You are here

The Last American Tyrant

Error message

  • Deprecated function: Optional parameter $decorators_applied declared before required parameter $app is implicitly treated as a required parameter in include_once() (line 3532 of /home/ethepmkq/public_html/drupal7core/includes/
  • Deprecated function: Optional parameter $relations declared before required parameter $app is implicitly treated as a required parameter in include_once() (line 3532 of /home/ethepmkq/public_html/drupal7core/includes/
Post Style: 

Neo-neocon and I had a lengthy back-and-forth in the comments to her post about what Romney might do as President.

She made an excellent case for his credentials as a manager. I hold he is not what most people think of as a “manager”. He’s a consultant, somebody that managers hire. And worse to me, he abandoned initmate hands-on consulting to become a finance guy, somebody who works with bankers to manage debt and leverage.

From my comment that puts a frame around my perspective on President Romney:

I need to make a better case based on a distinction between finance and economics. I do not mean to draw a definition so narrow that few can qualify. But I DO want to disqualify those who feel that managing money is more important than managing real resources. I like battlefield generals, not headquarters generals.

Trying to set aside my “finance guy” hang-up, you’ve made a great case that Romney is just the kind of consultant the FedGov needs. He’s looked at all the departments and begun to identify inefficiencies and redundancies. He did the same thing for MassGov and accomplished many of the recommendations in his consultants’ report.

Clicking though his campaign site just now (to be sure I wasn’t misremembering) I see essentially a boilerplate GOP set of promises in business analyst framing. It’s an excellent report, with a wide collection of good but minor suggestions. There’s nothing significant. This would have been great ten or twenty years ago. It’s too little, too late for 2012.

That he doesn’t aim to make any “transformational changes” to government is a good thing to many. The exclusive goal I hear is to defeat Obama.

To my ear, that means holding a growing government at its current ratchet. Let the lefties consolidate their gains so the next battle will be over moving to the next step in bigger government.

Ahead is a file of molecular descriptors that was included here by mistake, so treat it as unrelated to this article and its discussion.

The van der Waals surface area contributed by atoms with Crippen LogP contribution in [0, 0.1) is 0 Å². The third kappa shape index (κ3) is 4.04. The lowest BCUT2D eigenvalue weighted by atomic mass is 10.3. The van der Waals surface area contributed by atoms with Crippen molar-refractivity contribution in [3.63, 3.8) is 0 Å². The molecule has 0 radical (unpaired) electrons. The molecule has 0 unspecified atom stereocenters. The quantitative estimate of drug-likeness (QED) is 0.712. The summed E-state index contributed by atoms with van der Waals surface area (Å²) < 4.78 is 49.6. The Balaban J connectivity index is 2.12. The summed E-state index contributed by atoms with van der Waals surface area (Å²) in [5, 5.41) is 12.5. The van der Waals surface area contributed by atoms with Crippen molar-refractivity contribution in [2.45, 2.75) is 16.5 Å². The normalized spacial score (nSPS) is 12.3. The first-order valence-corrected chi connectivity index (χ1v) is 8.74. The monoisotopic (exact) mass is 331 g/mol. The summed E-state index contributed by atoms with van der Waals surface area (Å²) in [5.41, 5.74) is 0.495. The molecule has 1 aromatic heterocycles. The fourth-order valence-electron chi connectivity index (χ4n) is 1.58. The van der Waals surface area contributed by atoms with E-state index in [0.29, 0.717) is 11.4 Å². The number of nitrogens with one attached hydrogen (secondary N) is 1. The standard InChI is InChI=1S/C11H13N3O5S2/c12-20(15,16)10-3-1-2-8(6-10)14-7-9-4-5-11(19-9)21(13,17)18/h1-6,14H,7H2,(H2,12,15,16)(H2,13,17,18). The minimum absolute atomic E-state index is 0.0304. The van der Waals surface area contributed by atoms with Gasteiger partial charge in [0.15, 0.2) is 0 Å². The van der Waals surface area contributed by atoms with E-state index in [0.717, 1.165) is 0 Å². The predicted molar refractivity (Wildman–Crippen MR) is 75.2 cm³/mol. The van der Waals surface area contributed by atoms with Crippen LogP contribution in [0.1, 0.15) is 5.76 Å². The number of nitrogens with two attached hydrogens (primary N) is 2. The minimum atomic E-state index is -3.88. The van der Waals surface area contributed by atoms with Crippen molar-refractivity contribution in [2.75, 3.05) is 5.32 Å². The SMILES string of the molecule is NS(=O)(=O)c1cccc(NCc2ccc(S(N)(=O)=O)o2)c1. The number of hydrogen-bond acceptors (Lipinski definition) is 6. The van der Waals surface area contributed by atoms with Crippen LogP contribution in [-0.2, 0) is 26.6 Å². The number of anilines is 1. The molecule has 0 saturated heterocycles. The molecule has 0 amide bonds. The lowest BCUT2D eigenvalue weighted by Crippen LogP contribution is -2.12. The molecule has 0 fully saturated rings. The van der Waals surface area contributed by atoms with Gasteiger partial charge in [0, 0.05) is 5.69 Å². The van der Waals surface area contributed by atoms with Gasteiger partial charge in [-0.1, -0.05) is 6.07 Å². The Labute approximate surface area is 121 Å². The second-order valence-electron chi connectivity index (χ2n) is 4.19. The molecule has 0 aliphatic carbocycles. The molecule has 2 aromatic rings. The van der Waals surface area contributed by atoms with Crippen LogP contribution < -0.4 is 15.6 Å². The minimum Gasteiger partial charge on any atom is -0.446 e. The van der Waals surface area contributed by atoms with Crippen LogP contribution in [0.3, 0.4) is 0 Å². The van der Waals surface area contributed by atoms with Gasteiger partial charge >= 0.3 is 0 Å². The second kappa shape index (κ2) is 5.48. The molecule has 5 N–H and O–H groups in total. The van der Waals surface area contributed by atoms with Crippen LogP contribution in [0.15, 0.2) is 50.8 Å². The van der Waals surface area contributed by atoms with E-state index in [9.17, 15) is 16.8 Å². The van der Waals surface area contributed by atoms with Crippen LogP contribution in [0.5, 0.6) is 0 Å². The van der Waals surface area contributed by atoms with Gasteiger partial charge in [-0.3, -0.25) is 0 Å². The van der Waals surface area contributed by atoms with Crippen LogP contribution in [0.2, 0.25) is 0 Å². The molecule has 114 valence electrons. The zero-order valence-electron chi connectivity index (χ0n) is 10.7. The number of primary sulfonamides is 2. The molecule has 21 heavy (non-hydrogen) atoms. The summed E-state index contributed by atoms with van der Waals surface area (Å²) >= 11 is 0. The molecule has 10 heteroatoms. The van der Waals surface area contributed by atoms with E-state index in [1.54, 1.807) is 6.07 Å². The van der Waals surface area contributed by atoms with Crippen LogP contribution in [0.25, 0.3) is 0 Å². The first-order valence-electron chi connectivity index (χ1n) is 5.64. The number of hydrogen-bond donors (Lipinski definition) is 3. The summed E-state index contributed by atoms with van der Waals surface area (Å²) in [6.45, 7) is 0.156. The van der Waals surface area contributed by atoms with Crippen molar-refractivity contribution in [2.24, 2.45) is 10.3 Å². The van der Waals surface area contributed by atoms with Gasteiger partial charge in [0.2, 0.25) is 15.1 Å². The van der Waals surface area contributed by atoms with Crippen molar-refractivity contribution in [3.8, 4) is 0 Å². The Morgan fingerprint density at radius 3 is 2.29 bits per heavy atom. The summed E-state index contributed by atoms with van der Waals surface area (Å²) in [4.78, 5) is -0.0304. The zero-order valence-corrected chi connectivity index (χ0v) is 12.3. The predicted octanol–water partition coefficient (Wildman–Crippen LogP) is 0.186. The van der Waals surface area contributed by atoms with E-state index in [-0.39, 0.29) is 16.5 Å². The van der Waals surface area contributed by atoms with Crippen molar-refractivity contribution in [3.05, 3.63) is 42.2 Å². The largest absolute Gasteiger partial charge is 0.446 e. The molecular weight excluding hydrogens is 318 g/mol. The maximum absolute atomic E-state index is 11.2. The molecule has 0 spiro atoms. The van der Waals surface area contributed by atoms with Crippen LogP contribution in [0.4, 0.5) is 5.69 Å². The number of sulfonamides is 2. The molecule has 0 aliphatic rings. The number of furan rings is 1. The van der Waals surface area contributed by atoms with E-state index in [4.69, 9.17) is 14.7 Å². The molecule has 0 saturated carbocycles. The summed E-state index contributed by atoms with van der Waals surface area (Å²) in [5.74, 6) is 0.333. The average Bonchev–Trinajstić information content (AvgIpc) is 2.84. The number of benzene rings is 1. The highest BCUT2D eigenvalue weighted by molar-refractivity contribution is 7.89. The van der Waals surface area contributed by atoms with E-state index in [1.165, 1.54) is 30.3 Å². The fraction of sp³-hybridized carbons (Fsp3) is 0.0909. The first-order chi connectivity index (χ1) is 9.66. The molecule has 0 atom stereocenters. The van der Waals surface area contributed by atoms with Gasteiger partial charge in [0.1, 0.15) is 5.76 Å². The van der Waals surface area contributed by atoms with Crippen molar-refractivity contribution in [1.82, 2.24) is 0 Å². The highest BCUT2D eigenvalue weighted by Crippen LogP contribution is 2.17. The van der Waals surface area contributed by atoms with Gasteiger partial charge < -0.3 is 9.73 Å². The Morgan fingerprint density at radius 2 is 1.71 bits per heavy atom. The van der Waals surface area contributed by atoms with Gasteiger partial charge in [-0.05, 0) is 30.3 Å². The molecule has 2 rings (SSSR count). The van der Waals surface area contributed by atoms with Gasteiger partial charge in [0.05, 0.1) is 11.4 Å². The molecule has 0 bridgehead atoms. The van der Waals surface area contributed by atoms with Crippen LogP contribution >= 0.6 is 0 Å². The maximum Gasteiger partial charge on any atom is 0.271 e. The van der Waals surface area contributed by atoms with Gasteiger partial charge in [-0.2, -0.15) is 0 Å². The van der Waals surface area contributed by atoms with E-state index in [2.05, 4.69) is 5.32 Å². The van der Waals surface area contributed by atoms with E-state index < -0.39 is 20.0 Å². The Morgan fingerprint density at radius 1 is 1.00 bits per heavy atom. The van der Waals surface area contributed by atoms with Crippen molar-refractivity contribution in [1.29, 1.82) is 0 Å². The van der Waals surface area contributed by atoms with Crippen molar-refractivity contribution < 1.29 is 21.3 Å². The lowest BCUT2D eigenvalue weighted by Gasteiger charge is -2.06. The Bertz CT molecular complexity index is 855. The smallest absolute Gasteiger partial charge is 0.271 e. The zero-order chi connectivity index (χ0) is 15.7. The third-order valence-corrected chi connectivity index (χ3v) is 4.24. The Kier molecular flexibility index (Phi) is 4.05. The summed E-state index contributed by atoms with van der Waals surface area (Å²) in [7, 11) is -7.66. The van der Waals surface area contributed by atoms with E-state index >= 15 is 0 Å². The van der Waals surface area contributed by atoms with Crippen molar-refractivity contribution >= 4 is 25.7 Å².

Interwoven in the consveration was a discussion about how to use one’s vote. We drifted away from Romney specifically toward a critique of my view that I will vote for Obama before I will vote for Romney. In a very considerate and polite way, Neo called me crazy and unpatriotic:

There seem to be a great many people with an apocalyptic political vision who are going to act irrationally (IMHO) and against their own interests, and the interests of the nation, in order to help precipitate a terrible crisis in hopes of being able to pin it on the bad guys.

I see a collapse on the horizon. I would prefer it did not happen, but believe the sooner it comes, the more mild it will be. My vote for Obama would be to shorten the Period of Violent Upheaval when the gov’t can no longer keep its scheduled handouts, and to speed along the Great Repricing in which we find out—among other things—a liberal arts degree is not worth $100,000.

President Romney, being in the hot seat when the house falls down, would make it too easy for the lefty factions to blame the righty factions and for everyone to deny structural corruption in the entire system of government.

All that (and more) being said, my last comment on the thread was elevated to a post of its own:

Commenter “foxmarks” writes:

Barry can’t really be a -100. He has studiously continued many of GWB’s policies (cf: FICA tax holiday, GITMO, drone strikes). Barry’s rhetoric is a -100, but as the Progs fairly argue, he has governed as a moderate Republican. His laziness has led me to no longer fear a 2nd term. Obamacare will either lead to my desired systemic correction or be overturned by the Supremes. I have zero faith that Congress will repeal and replace with anything that honors individual liberty and market-based pricing. I don’t want mere repeal, I want a catastrophic defeat at the hands of economic reality or legal principle.

Foxmarks is not alone; I’ve noticed a growing number of people in the blogosphere saying some version of the above. I’m working on a larger article discussing the danger of the idea that it’s more desirable to strive for a catastrophic event that will lead to something revolutionary (and which its advocates think they will be able to control) rather than a gradual step-by-step redressing of the problems. But that’s not this post. Here I’m going to deal with the idea that Obama would continue to govern as a “moderate Republican” in a second term.

I expressly do not believe my factions can control the outcome of a collapse. My hope is to confine the collapse as much as possible to the financial world and preserve much of our decently-functioning society. The issue I want debated and decided is the role of government in that society. I’m angling to restore the Constitution and the rule of law in the United States.

If the GOP doesn’t nominate someone who I believe will take the Oath seriously and govern within Constitutional limits, my integrity requires voting for someone else. I have been able to reconcile with the lesser of two evils, or to choose based on a single issue (GWB and conservative Supremes). Things weren’t so far gone, and I had hope in the conspiracy of goodwill to invent a way to avoid collapse.

Now I see the financial economy as “fracture critical”. For the first time, I have a chance to help precipitate a legal revolution. First, we try ballots…